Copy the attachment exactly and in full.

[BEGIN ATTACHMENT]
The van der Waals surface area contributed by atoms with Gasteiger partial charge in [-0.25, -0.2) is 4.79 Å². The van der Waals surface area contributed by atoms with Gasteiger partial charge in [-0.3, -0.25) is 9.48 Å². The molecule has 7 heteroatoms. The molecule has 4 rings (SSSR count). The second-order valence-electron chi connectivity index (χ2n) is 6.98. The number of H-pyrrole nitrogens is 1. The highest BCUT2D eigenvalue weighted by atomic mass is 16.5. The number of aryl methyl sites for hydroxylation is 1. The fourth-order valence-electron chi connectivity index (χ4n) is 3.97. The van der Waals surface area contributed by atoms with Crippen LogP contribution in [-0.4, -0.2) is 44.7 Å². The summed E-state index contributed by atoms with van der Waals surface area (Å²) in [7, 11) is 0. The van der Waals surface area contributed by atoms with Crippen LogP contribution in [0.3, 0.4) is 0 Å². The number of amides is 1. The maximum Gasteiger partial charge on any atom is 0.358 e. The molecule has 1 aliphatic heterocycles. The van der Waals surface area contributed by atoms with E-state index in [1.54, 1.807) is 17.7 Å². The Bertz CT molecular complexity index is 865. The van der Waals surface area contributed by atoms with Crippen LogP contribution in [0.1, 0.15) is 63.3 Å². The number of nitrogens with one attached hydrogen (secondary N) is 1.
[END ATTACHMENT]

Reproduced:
The van der Waals surface area contributed by atoms with Gasteiger partial charge in [-0.25, -0.2) is 4.79 Å². The van der Waals surface area contributed by atoms with Gasteiger partial charge in [-0.3, -0.25) is 9.48 Å². The molecule has 7 heteroatoms. The molecule has 4 rings (SSSR count). The second-order valence-electron chi connectivity index (χ2n) is 6.98. The number of H-pyrrole nitrogens is 1. The highest BCUT2D eigenvalue weighted by atomic mass is 16.5. The number of aryl methyl sites for hydroxylation is 1. The fourth-order valence-electron chi connectivity index (χ4n) is 3.97. The van der Waals surface area contributed by atoms with Crippen LogP contribution in [-0.4, -0.2) is 44.7 Å². The summed E-state index contributed by atoms with van der Waals surface area (Å²) in [7, 11) is 0. The van der Waals surface area contributed by atoms with Crippen LogP contribution in [0.3, 0.4) is 0 Å². The number of amides is 1. The maximum Gasteiger partial charge on any atom is 0.358 e. The molecule has 1 aliphatic heterocycles. The van der Waals surface area contributed by atoms with E-state index in [1.54, 1.807) is 17.7 Å². The Bertz CT molecular complexity index is 865. The van der Waals surface area contributed by atoms with Crippen LogP contribution in [0.1, 0.15) is 63.3 Å². The number of nitrogens with one attached hydrogen (secondary N) is 1.